Samoa to travel forward in time - posted 21 December 2011
On Thursday 29 December, the South Pacific island of Samoa plans to jump a day forward in time so that it can be on the same weekday as its main trading partners in Australasia and eastern Asia.
Samoa currently sits east of the international dateline 21 hours behind Sydney. The shift in time zone will place the island just 3 hours ahead.
The move comes 119 years after Samoa moved in the opposite direction in an effort to align the working day with American traders in California. However, as the chart shows, over the last
two decades Australia and Developing Asia have increasingly become Samoa's biggest trading partners.
Samoan Prime Minister Tuilaepa Sailele Malielegaoi said: "In doing business with New Zealand and Australia,
we're losing out on two working days a week. While it's Friday here, it's Saturday in New Zealand and when
we're at church Sunday, they're already conducting business in Sydney and Brisbane."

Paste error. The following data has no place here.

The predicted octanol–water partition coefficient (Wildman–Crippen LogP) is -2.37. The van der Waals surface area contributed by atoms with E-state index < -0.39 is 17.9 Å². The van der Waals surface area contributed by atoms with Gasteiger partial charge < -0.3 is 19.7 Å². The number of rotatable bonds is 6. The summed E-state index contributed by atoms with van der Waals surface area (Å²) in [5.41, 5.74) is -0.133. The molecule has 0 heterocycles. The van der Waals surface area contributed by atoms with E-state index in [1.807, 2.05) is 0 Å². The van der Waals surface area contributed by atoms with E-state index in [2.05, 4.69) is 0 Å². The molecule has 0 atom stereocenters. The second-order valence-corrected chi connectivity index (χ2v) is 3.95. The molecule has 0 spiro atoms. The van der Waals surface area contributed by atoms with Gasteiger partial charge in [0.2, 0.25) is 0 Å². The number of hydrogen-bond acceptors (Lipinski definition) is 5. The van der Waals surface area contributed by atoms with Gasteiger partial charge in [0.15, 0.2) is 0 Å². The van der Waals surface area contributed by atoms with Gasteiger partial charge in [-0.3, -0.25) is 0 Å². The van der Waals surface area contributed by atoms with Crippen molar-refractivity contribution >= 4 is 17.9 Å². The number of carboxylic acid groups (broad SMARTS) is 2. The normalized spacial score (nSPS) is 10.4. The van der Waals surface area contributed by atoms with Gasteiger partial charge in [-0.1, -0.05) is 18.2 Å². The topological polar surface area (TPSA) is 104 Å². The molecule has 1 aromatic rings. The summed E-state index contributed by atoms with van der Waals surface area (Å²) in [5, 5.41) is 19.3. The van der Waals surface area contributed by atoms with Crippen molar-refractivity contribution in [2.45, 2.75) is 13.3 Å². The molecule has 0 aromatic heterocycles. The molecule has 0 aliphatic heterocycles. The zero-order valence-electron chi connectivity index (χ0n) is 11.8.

The data come from the Dec 2011 release of the IMF's Direction of Trade. The bibliographic citation for
this database is: International Monetary Fund (2011): Direction of Trade Statistics (Edition: December 2011). ESDS International, University of Manchester.
A world of seven billion - posted 02 November 2011
According to UN estimates, the population of the world will reach the milestone of seven billion towards the end of 2011, symbolically on October 31.
The global population reached one billion in 1800, two billion in 1927, three billion in 1960, four billion in 1974, five billion in 1987 and six billion in
1999. The chart shows that, according to current projections, the world's population is likely to reach around 9.3 billion by 2050, with alternative scenarios
ranging from a low of 8.1 billion to a high of more than 10.6 billion.
The seven billionth citizen will be born into a “world of contradictions” said Secretary-General Ban Ki-moon. “We have plenty of food yet millions